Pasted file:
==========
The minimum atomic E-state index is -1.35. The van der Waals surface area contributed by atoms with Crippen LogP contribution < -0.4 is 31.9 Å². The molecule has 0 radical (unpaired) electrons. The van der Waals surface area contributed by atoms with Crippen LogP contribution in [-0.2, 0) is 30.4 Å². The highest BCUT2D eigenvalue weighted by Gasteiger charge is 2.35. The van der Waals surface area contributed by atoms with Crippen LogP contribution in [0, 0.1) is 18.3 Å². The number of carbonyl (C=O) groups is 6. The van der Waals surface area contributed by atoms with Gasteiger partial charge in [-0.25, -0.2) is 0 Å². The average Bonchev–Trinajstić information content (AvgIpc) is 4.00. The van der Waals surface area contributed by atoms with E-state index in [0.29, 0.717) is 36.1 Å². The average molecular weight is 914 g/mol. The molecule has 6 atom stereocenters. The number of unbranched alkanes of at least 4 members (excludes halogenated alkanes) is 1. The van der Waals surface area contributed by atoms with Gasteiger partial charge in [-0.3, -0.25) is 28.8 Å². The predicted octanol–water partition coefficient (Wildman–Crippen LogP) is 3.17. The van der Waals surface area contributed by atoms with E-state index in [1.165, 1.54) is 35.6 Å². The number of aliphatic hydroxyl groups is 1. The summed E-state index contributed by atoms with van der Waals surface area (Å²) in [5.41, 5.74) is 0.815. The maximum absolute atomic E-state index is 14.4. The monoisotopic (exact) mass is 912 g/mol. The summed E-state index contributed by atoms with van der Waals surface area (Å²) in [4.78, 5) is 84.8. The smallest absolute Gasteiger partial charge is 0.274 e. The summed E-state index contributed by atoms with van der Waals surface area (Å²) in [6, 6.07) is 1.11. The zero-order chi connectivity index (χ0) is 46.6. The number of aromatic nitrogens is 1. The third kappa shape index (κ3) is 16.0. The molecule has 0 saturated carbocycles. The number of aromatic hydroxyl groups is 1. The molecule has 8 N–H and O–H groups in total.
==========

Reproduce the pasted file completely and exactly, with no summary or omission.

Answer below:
The minimum atomic E-state index is -1.35. The van der Waals surface area contributed by atoms with Crippen LogP contribution < -0.4 is 31.9 Å². The molecule has 0 radical (unpaired) electrons. The van der Waals surface area contributed by atoms with Crippen LogP contribution in [-0.2, 0) is 30.4 Å². The highest BCUT2D eigenvalue weighted by Gasteiger charge is 2.35. The van der Waals surface area contributed by atoms with Crippen LogP contribution in [0, 0.1) is 18.3 Å². The number of carbonyl (C=O) groups is 6. The van der Waals surface area contributed by atoms with Gasteiger partial charge in [-0.25, -0.2) is 0 Å². The average Bonchev–Trinajstić information content (AvgIpc) is 4.00. The van der Waals surface area contributed by atoms with E-state index in [0.29, 0.717) is 36.1 Å². The average molecular weight is 914 g/mol. The molecule has 6 atom stereocenters. The number of unbranched alkanes of at least 4 members (excludes halogenated alkanes) is 1. The van der Waals surface area contributed by atoms with Gasteiger partial charge in [-0.3, -0.25) is 28.8 Å². The predicted octanol–water partition coefficient (Wildman–Crippen LogP) is 3.17. The van der Waals surface area contributed by atoms with E-state index in [1.165, 1.54) is 35.6 Å². The number of aliphatic hydroxyl groups is 1. The summed E-state index contributed by atoms with van der Waals surface area (Å²) in [5.41, 5.74) is 0.815. The maximum absolute atomic E-state index is 14.4. The monoisotopic (exact) mass is 912 g/mol. The summed E-state index contributed by atoms with van der Waals surface area (Å²) in [4.78, 5) is 84.8. The smallest absolute Gasteiger partial charge is 0.274 e. The summed E-state index contributed by atoms with van der Waals surface area (Å²) in [6, 6.07) is 1.11. The zero-order chi connectivity index (χ0) is 46.6. The number of aromatic nitrogens is 1. The third kappa shape index (κ3) is 16.0. The molecule has 0 saturated carbocycles. The number of aromatic hydroxyl groups is 1. The molecule has 8 N–H and O–H groups in total.